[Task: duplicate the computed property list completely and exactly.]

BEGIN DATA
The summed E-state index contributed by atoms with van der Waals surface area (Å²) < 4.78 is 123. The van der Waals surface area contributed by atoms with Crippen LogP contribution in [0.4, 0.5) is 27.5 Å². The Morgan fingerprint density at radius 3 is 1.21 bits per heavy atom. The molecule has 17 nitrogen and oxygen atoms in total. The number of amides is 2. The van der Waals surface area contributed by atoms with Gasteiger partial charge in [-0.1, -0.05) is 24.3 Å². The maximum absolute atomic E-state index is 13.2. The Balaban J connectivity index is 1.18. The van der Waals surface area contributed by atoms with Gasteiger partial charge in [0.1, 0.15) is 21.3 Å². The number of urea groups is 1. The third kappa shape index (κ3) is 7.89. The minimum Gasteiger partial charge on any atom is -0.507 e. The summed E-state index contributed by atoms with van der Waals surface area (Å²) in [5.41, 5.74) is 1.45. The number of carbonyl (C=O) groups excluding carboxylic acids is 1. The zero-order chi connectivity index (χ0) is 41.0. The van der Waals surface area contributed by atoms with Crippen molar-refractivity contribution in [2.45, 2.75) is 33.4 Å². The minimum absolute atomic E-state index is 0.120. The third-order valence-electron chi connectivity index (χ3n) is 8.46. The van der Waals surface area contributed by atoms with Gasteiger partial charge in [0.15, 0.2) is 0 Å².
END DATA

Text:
The summed E-state index contributed by atoms with van der Waals surface area (Å²) < 4.78 is 123. The van der Waals surface area contributed by atoms with Crippen LogP contribution in [0.4, 0.5) is 27.5 Å². The Morgan fingerprint density at radius 3 is 1.21 bits per heavy atom. The molecule has 17 nitrogen and oxygen atoms in total. The number of amides is 2. The van der Waals surface area contributed by atoms with Gasteiger partial charge in [-0.1, -0.05) is 24.3 Å². The maximum absolute atomic E-state index is 13.2. The Balaban J connectivity index is 1.18. The van der Waals surface area contributed by atoms with Gasteiger partial charge in [0.1, 0.15) is 21.3 Å². The number of urea groups is 1. The third kappa shape index (κ3) is 7.89. The minimum Gasteiger partial charge on any atom is -0.507 e. The summed E-state index contributed by atoms with van der Waals surface area (Å²) in [5.41, 5.74) is 1.45. The number of carbonyl (C=O) groups excluding carboxylic acids is 1. The zero-order chi connectivity index (χ0) is 41.0. The van der Waals surface area contributed by atoms with Crippen molar-refractivity contribution in [2.45, 2.75) is 33.4 Å². The minimum absolute atomic E-state index is 0.120. The third-order valence-electron chi connectivity index (χ3n) is 8.46. The van der Waals surface area contributed by atoms with Gasteiger partial charge in [0.15, 0.2) is 0 Å².